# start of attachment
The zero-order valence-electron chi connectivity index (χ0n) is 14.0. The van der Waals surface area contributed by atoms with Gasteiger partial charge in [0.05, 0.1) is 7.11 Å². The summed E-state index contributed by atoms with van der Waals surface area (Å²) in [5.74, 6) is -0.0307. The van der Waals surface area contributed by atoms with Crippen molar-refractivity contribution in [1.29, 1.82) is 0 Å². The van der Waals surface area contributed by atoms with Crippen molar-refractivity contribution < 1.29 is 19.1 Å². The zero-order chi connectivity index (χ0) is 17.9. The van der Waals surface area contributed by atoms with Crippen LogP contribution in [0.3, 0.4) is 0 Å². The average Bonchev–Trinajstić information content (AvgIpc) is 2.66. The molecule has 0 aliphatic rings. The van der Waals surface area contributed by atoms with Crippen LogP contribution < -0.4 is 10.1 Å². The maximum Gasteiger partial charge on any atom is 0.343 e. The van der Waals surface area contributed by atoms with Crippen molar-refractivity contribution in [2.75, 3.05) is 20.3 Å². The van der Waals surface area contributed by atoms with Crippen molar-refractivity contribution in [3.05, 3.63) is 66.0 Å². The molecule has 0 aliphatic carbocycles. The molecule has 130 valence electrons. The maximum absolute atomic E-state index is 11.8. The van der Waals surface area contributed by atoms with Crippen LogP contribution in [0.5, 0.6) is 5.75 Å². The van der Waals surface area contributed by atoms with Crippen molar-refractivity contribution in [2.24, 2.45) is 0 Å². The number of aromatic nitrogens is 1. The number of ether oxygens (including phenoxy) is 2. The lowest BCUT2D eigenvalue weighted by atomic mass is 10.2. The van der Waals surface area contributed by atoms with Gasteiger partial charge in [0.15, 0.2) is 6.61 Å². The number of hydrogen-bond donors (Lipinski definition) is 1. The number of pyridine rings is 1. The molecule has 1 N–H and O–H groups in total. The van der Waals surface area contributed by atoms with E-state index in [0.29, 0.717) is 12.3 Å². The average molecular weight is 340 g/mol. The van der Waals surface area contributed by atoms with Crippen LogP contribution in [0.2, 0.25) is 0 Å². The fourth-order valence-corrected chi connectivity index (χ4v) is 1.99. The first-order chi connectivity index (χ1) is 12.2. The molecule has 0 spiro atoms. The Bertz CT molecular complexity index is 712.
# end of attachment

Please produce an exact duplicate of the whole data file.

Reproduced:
The zero-order valence-electron chi connectivity index (χ0n) is 14.0. The van der Waals surface area contributed by atoms with Gasteiger partial charge in [0.05, 0.1) is 7.11 Å². The summed E-state index contributed by atoms with van der Waals surface area (Å²) in [5.74, 6) is -0.0307. The van der Waals surface area contributed by atoms with Crippen molar-refractivity contribution in [1.29, 1.82) is 0 Å². The van der Waals surface area contributed by atoms with Crippen molar-refractivity contribution < 1.29 is 19.1 Å². The zero-order chi connectivity index (χ0) is 17.9. The van der Waals surface area contributed by atoms with Crippen LogP contribution in [0.3, 0.4) is 0 Å². The average Bonchev–Trinajstić information content (AvgIpc) is 2.66. The molecule has 0 aliphatic rings. The van der Waals surface area contributed by atoms with Crippen LogP contribution < -0.4 is 10.1 Å². The maximum Gasteiger partial charge on any atom is 0.343 e. The van der Waals surface area contributed by atoms with Crippen molar-refractivity contribution in [2.75, 3.05) is 20.3 Å². The van der Waals surface area contributed by atoms with Crippen molar-refractivity contribution in [3.05, 3.63) is 66.0 Å². The molecule has 0 aliphatic carbocycles. The molecule has 130 valence electrons. The maximum absolute atomic E-state index is 11.8. The van der Waals surface area contributed by atoms with Crippen LogP contribution in [0.5, 0.6) is 5.75 Å². The van der Waals surface area contributed by atoms with Crippen molar-refractivity contribution in [2.24, 2.45) is 0 Å². The number of aromatic nitrogens is 1. The number of ether oxygens (including phenoxy) is 2. The lowest BCUT2D eigenvalue weighted by atomic mass is 10.2. The van der Waals surface area contributed by atoms with Gasteiger partial charge in [0.15, 0.2) is 6.61 Å². The number of hydrogen-bond donors (Lipinski definition) is 1. The number of pyridine rings is 1. The molecule has 1 N–H and O–H groups in total. The van der Waals surface area contributed by atoms with E-state index in [0.29, 0.717) is 12.3 Å². The average molecular weight is 340 g/mol. The van der Waals surface area contributed by atoms with Crippen LogP contribution in [0.2, 0.25) is 0 Å². The fourth-order valence-corrected chi connectivity index (χ4v) is 1.99. The first-order chi connectivity index (χ1) is 12.2. The molecule has 0 spiro atoms. The Bertz CT molecular complexity index is 712.